Religion & Belief

Gabelins are sometimes known as the ‘People of a Thousand Gods’. While some may be given more clout, such as gods of trade, travel, wine, cleverness, and family, others are nonetheless valued for their dominion over little things like honey, fabric weaving, starlight, and hangovers. They can be called upon merely by mentioning their name, no grand holy rites required, almost as if the Gabelin were simply asking an old friend for a favor. They do have some rituals such as marriage and funeral rites, as well as ceremonies to bless a new caravan. But these are very private affairs and intruders are highly unwelcome.

Some of their more recognizable gods include:

Patia: God of Trade
Though to look over honest merchants. Symbolized by a set of perfectly balanced scales.

Namii: God of Travel
Watches over caravans and keeps them safe on the road. Symbolized by a wagon wheel.

Hecturn: God of Wine
Oversees the making of machit and ensures the batch is rich. Symbolized by a cluster of berries.

Torie: Goddess of Cleverness
Inspires the Gabelins with wit and verve, enabling them to survive. Symbolized by a snail shell.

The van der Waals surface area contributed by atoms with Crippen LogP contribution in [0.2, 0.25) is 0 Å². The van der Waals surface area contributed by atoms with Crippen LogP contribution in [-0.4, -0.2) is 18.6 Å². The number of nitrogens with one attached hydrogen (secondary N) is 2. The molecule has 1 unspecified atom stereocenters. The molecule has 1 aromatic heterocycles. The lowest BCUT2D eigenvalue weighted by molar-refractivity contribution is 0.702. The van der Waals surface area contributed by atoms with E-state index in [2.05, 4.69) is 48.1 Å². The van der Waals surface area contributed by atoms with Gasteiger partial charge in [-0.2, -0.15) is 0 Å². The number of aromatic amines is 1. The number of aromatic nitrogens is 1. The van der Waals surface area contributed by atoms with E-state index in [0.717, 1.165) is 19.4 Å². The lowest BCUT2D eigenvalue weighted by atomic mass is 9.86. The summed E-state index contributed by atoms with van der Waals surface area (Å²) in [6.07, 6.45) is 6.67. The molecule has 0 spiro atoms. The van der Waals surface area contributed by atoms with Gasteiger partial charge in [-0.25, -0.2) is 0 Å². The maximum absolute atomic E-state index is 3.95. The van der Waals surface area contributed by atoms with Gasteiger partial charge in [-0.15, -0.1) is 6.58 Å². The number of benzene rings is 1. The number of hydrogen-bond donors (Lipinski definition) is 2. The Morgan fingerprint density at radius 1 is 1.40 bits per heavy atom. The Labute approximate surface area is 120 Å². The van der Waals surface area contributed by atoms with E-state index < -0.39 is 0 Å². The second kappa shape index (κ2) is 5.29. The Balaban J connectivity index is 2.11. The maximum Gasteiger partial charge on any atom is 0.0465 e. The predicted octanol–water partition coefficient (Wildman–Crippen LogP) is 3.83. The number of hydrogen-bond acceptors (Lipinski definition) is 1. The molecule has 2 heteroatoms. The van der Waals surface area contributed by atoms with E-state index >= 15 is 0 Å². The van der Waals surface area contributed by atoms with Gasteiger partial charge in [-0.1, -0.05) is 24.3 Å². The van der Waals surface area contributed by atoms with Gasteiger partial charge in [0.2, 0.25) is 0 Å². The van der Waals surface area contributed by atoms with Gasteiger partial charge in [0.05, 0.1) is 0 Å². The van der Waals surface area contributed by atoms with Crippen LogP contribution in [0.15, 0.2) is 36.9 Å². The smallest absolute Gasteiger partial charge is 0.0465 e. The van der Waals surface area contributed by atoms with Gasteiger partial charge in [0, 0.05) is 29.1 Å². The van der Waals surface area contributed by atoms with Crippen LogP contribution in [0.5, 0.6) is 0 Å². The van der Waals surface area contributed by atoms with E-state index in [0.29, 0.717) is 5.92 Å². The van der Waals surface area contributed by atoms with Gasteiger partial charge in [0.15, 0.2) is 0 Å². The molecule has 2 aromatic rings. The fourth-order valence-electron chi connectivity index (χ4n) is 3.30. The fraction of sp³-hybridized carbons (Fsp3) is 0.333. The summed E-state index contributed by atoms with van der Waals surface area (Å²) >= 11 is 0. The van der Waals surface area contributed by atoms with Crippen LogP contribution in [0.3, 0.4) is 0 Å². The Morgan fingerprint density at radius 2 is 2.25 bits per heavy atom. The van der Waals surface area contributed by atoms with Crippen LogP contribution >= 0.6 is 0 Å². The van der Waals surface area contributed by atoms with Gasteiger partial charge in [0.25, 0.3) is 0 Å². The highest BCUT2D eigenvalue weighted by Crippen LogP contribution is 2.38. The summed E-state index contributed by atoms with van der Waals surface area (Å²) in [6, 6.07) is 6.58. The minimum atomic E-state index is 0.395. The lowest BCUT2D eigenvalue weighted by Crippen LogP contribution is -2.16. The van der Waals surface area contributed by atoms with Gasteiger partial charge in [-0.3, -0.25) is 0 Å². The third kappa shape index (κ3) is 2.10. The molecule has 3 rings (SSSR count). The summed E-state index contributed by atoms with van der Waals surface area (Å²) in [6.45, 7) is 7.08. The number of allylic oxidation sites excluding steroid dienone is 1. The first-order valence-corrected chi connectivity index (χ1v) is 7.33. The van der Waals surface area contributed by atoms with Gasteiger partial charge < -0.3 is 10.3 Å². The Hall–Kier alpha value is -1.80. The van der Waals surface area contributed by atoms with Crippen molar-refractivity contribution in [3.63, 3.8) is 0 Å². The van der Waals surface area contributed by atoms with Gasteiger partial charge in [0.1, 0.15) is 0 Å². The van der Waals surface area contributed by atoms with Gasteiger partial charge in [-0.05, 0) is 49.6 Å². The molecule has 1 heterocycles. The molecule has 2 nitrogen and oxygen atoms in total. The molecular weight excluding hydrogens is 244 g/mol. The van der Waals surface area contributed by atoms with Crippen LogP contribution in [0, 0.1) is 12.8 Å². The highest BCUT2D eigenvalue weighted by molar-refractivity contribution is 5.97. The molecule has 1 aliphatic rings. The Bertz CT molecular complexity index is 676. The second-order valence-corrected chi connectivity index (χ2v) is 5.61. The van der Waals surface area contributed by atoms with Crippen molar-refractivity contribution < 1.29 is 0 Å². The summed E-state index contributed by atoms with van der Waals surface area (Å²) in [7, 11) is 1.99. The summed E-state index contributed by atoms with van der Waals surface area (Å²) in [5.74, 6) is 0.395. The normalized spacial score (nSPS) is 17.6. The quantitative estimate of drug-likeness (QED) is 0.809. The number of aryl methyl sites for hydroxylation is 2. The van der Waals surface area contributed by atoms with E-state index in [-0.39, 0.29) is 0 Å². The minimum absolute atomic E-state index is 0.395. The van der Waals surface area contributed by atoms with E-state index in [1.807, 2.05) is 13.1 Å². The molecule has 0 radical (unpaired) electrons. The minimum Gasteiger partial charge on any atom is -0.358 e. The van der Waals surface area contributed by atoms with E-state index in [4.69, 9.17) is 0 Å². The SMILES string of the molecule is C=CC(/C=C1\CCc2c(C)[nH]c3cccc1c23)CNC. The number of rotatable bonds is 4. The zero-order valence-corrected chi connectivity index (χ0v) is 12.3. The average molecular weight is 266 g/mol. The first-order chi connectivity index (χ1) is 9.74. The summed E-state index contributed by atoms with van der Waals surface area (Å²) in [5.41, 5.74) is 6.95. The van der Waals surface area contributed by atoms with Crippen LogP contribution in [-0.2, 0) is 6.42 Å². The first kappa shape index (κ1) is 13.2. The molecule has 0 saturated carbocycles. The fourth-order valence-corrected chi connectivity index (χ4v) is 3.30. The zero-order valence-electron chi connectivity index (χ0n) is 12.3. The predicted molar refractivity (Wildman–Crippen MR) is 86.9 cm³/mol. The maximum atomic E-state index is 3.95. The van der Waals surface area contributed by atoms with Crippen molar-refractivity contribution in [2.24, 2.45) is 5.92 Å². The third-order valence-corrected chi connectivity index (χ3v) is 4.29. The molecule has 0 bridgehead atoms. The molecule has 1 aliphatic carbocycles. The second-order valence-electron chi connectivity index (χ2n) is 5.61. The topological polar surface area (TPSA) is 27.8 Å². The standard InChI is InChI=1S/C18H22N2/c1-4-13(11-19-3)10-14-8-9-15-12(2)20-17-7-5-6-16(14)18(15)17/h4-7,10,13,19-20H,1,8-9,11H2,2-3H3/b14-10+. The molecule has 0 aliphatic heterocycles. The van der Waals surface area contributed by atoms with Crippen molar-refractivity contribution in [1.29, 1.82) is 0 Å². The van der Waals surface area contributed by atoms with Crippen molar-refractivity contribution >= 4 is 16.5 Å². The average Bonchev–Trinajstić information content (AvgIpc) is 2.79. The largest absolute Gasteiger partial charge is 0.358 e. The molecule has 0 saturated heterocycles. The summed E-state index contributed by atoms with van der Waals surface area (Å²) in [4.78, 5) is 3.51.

Minne: Goddess of Family
Ensures good marriages and that Gabelin wives have many children. Symbolized by a tied head kerchief.

Artisans, Traders, & Gourmets

The Gabelins treasure two things above all others; freedom and family. As nomads, their lives are centered around their ability to pick up and move with ease. Everything they own comes with them, packed away on their wagons and driven from place to place on the strength of the domesticated Bristleboars who travel with them. The taming of these creates in and of itself is a testament to the patience and cleverness of the Gabelin folk, as the Bristleboars are well known for their violent and territorial behavior. This makes them vital to the safety of the caravan, as there are precious few, beast or bandit, that would dare tackle one of these pigs head-on. No one knows how they accomplished such a thing, but the Bristleboars are strangely protective over them down to the smallest Gabelin baby.

These nomadic folk hold their honest and reliability in very high regard. Because of this, they have terrible little patience for dishonesty or cheating in others. If a Gabelin discovers that they are being conned in a trade deal, they will refuse to do business with that person ever again. This stretches so far as to inform the other caravans of the trickery, and a cheating merchant may quickly find themselves snubbed by the entire extended Gabelin community. They do not forgive easily, and they never forget a slight, so one would be wise not to be caught weighing the scales or shorting them cargo.